Center for Chemical Energy Engineering
Focusing on our energy future
Discovering clean, renewable energy sources is imperative for our future and is the goal of chemical engineers around the world. In the Dan F. Smith Department of Chemical Engineering, faculty members are conducting innovative research in the Center for Chemical Energy Engineering directed by Tracy Benson, assistant professor (right), and co-directed by David Cocke, professor (left).
The Center for Chemical Energy Engineering focuses on chemical-conversion technologies that expand existing energy resources, including petroleum, natural gas and coal, with renewable and transitional resources. “Using a sustainability-driven approach, our mission is to develop carbon-recycling strategies that can supplement our energy needs while reducing our carbon footprints that arise from those energy requirements,” Benson said.
The laboratories contained within the center are the Laboratory for Industrial Catalysis, the Laboratory for Fuel Cell Systems and the Laboratory for Transitional Energy Systems. “Our vision of the CCEE at Lamar is a comprehensive approach towards energy independence with regard for environmental concerns,” Benson said. For example, research projects that turn carbon dioxide into useful fuels and chemicals and fuel cells that have water as exhaust provide for sustainable, environmentally friendly chemical energies.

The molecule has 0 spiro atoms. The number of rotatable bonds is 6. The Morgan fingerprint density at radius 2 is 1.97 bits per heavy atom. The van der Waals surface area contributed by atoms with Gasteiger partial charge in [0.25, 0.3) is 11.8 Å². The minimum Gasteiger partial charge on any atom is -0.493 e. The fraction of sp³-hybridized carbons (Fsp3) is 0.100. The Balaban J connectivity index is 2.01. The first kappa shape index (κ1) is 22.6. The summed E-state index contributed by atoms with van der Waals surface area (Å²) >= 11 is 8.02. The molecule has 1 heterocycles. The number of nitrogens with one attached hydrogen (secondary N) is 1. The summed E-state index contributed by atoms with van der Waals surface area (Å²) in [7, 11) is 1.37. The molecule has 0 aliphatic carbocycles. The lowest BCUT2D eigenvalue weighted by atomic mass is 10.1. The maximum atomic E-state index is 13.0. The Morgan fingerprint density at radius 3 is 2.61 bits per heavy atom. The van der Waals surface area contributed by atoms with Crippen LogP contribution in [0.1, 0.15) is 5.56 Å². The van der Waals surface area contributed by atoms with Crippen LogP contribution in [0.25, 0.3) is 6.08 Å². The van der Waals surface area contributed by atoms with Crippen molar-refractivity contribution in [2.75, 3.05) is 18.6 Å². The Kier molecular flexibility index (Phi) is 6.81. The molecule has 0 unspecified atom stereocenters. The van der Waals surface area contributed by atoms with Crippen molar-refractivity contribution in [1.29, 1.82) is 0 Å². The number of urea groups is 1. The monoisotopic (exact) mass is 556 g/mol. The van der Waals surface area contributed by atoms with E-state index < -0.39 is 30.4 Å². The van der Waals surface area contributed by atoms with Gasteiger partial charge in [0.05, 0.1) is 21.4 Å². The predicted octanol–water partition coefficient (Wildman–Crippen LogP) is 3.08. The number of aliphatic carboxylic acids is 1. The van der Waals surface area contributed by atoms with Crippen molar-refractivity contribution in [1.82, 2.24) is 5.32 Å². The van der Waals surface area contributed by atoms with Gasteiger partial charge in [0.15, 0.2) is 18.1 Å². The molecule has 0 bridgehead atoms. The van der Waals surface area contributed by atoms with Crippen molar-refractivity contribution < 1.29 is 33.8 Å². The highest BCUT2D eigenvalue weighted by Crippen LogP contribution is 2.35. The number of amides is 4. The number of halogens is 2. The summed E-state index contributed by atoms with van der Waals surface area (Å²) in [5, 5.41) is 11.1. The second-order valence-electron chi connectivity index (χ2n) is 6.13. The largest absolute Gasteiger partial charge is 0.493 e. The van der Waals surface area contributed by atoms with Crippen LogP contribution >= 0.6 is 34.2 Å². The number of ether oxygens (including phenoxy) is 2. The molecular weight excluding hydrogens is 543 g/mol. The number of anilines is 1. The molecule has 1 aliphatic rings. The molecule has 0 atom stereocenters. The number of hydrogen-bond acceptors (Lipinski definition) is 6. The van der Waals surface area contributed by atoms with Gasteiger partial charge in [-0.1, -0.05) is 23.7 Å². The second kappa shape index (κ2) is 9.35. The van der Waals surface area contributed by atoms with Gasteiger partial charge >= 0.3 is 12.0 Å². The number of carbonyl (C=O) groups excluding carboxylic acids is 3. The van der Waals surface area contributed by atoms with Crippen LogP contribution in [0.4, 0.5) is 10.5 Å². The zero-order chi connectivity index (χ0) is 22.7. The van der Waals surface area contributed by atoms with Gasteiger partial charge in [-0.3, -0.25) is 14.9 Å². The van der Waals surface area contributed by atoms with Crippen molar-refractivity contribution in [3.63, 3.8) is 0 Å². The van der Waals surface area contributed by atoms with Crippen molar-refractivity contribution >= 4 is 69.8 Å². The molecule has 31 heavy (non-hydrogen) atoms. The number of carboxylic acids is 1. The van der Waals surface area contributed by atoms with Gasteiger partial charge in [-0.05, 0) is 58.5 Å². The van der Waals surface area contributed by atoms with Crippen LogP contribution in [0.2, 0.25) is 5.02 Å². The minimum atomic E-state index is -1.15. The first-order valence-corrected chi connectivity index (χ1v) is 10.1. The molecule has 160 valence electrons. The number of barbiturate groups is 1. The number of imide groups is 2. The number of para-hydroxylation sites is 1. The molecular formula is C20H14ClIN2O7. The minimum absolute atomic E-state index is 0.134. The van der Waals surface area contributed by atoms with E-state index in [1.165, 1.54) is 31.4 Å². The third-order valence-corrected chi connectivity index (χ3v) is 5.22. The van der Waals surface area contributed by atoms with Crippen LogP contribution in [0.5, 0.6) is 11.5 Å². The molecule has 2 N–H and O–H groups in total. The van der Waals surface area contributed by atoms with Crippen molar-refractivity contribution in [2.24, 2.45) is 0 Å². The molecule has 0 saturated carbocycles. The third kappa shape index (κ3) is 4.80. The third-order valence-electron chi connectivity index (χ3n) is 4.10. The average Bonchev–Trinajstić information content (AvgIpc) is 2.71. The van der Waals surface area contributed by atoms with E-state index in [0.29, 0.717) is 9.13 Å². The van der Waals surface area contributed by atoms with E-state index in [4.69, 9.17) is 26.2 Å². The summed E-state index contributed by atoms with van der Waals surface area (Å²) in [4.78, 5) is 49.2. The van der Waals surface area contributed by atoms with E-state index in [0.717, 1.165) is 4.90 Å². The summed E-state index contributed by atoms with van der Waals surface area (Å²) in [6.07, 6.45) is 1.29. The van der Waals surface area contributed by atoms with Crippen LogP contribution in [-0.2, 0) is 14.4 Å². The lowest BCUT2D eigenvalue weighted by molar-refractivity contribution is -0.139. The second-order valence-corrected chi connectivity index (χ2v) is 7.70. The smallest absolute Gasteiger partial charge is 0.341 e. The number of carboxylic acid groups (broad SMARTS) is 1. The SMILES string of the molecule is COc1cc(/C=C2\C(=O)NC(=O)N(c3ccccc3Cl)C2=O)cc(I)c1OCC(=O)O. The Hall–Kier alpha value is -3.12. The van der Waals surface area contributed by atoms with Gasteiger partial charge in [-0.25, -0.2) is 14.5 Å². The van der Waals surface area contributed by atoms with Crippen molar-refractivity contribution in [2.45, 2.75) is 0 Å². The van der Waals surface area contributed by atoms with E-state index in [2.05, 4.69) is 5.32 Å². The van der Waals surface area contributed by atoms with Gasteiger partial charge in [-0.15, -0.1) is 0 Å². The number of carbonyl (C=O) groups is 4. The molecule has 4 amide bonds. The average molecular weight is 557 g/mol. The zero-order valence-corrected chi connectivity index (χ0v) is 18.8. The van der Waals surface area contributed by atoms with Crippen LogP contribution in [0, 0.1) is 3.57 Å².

This type of research—catalyst synthesis and electrical energy storage devices—requires rigorous application of basic sciences, including chemistry, physics and engineering, to develop a true understanding of the physical and chemical changes that must occur for each of these research areas. In conjunction, the Ph.D. program in chemical engineering is home to faculty conducting acclaimed process and sustainability research. Collaboration with faculty members who are experts in different areas will provide the avenue in developing chemical processes and devices that are market-ready. The center is dedicated to bringing novel research ideas to the mainstream market and will significantly benefit the energy needs of tomorrow’s America, Benson emphasized.
For a number of years, the department has been successfully positioning itself to become a major university player in the “road to energy independence” for the United States, Benson said. The department has built on its historical strength in petroleum and chemical processing engineering, the foundation of the hydrocarbon economy. In the near future are renewable possibilities that could prolong the hydrocarbon economy and fulfill the potential of renewable energy sources such as solar, wind, geothermal, biomass and water energy that need to be transformed into more user-friendly forms such as chemical energy.